The fact that the galaxy is so bright, is amplified and has multiple images will delve into its gut, something impossible to carry out otherwise in such remote galaxies.

“In the future, we can do more detailed studies of stellar formation using interferometers as the Northern Extended Millimeter Array (NOEMA / IRAM) in France and the Atacama Large Millimeter Array (ALMA) in Chile,” says Helmut Dannerbahuer, researcher IAC has also contributed to this discovery.

IRAM NOEMA interferometer, Located in the French Alpes on the wide and isolated Plateau de Bure at an elevation of 2550 meters

ESO/NRAO/NAOJ ALMA Array in Chile in the Atacama at Chajnantor plateau, at 5,000 metres

Science paper: Discovery of a very bright submillimeter galaxy at z = 2.0439 by Anastasio Diaz Sanchez, Susana Iglesias Groth, Rafael Rebolo and Helmut Dannerbauer, 2017, ApJ Letter.

See the full article here.

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The Instituto de Astrofísica de Canarias(IAC) is an international research centre in Spain which comprises:

The Instituto de Astrofísica, the headquarters, which is in La Laguna (Tenerife).
The Centro de Astrofísica en La Palma (CALP)
The Observatorio del Teide (OT), in Izaña (Tenerife).
The Observatorio del Roque de los Muchachos (ORM), in Garafía (La Palma).

These centres, with all the facilities they bring together, make up the European Northern Observatory(ENO).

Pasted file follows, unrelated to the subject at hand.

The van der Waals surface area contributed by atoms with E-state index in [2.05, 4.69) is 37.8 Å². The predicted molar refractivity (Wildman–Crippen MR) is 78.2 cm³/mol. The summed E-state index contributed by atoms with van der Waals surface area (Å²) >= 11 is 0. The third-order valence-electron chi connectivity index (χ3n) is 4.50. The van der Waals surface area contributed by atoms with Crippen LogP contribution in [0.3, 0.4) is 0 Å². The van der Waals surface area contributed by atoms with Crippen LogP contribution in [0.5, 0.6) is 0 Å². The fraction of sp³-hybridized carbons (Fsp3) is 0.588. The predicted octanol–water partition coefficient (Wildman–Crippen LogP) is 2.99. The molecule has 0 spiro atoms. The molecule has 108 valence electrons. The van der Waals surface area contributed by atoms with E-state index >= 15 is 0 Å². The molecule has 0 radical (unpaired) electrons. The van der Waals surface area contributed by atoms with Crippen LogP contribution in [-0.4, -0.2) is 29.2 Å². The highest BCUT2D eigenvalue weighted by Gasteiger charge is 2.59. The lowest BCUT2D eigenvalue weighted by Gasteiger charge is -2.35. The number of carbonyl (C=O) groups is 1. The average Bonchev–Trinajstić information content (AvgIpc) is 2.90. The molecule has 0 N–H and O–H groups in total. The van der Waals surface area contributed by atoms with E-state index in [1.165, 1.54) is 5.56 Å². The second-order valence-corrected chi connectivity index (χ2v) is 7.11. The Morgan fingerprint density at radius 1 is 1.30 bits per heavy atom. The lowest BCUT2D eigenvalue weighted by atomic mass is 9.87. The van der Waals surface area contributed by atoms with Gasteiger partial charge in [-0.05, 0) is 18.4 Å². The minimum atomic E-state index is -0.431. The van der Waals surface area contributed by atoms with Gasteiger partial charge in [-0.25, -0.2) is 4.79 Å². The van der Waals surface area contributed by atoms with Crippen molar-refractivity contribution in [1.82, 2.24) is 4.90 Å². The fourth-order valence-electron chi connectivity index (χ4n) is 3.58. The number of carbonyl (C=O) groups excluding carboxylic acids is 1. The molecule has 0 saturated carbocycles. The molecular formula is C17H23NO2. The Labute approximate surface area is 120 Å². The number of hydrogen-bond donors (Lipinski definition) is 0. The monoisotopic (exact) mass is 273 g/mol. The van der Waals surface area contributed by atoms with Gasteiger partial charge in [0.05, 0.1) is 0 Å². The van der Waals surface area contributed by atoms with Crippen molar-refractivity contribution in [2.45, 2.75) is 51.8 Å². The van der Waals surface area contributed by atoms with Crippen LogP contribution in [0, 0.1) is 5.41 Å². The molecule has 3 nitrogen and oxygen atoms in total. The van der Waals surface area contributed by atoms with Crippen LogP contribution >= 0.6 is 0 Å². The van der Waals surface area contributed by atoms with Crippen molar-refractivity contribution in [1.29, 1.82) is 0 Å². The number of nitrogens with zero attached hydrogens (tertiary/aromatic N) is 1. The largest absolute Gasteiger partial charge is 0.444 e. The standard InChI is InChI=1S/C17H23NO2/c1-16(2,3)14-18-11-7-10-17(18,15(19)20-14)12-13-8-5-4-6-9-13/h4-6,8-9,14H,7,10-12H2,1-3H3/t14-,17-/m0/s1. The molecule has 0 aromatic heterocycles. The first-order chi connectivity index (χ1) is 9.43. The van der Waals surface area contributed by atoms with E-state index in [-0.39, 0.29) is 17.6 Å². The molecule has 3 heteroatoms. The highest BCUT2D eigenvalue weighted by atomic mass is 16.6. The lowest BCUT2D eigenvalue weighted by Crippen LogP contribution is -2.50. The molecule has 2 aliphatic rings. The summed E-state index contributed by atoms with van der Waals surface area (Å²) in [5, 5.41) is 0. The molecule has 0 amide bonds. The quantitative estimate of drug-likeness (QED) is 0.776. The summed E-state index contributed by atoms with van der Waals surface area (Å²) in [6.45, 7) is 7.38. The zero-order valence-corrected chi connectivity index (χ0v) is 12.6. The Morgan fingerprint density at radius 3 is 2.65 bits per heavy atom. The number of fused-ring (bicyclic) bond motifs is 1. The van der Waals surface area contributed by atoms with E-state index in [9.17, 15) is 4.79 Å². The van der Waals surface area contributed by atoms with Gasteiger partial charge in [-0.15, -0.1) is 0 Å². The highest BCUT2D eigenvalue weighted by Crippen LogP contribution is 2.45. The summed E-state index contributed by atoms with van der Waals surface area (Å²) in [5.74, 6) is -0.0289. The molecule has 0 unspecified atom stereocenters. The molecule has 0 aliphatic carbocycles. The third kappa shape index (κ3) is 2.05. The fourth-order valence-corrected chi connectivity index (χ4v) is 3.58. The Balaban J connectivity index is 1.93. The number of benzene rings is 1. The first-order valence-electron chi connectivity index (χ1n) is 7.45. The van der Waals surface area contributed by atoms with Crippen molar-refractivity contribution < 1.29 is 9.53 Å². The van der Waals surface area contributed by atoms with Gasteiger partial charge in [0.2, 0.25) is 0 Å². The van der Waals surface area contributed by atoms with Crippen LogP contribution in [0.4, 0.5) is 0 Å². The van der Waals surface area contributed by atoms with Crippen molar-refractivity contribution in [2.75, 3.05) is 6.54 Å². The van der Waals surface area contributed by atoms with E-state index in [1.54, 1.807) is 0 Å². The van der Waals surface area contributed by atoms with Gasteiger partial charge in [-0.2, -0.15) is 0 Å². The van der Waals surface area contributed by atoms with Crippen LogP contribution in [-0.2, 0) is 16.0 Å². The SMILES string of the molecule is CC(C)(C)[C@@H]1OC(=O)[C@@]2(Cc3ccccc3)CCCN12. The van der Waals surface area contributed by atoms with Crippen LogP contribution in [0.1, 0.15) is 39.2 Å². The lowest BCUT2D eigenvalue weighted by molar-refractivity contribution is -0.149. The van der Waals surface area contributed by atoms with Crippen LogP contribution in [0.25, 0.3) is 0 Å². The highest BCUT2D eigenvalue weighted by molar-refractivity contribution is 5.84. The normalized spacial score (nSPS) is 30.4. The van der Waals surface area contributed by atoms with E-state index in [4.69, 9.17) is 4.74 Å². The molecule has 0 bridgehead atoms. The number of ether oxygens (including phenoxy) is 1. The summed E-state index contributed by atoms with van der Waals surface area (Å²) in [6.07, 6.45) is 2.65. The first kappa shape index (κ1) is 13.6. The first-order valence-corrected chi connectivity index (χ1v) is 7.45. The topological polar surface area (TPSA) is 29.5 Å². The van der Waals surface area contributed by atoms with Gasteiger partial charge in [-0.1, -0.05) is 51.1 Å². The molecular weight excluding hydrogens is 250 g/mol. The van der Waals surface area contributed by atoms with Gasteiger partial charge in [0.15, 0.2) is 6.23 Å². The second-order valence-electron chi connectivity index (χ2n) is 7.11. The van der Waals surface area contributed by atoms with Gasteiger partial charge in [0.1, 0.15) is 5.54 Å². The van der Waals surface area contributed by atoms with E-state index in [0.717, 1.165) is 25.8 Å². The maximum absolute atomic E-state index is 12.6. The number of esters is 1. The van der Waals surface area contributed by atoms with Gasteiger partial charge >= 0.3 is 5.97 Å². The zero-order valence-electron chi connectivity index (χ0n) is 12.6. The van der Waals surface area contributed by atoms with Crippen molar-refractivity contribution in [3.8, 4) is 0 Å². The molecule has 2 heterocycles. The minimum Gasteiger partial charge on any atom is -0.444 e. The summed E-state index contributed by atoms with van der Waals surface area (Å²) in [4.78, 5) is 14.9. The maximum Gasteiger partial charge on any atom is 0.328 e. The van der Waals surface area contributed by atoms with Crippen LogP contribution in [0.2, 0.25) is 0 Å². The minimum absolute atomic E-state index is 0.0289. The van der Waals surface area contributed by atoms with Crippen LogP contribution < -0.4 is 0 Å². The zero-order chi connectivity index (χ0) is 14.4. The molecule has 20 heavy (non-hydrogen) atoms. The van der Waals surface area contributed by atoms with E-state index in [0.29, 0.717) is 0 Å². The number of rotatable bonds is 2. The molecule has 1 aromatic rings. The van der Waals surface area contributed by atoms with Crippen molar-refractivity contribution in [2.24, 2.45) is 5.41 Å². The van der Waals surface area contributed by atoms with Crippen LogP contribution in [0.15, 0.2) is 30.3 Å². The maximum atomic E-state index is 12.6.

The IAC is constituted administratively as a Public Consortium, created by statute in 1982, with involvement from the Spanish Government, the Government of the Canary Islands, the University of La Laguna and Spain’s Science Research Council (CSIC).

The International Scientific Committee (CCI) manages participation in the observatories by institutions from other countries. A Time Allocation Committee (CAT) allocates the observing time reserved for Spain at the telescopes in the IAC’s observatories.

The exceptional quality of the sky over the Canaries for astronomical observations is protected by law. The IAC’s Sky Quality Protection Office (OTPC) regulates the application of the law and its Sky Quality Group continuously monitors the parameters that define observing quality at the IAC Observatories.

The IAC’s research programme includes astrophysical research and technological development projects.

The IAC is also involved in researcher training, university teaching and outreachactivities.

The IAC has devoted much energy to developing technology for the design and construction of a large 10.4 metre diameter telescope, the ( Gran Telescopio CANARIAS, GTC), which is sited at the Observatorio del Roque de los Muchachos.


Gran Telescopio Canarias at the Roque de los Muchachos Observatory on the island of La Palma, in the Canaries, SpainGran Telescopio CANARIAS, GTC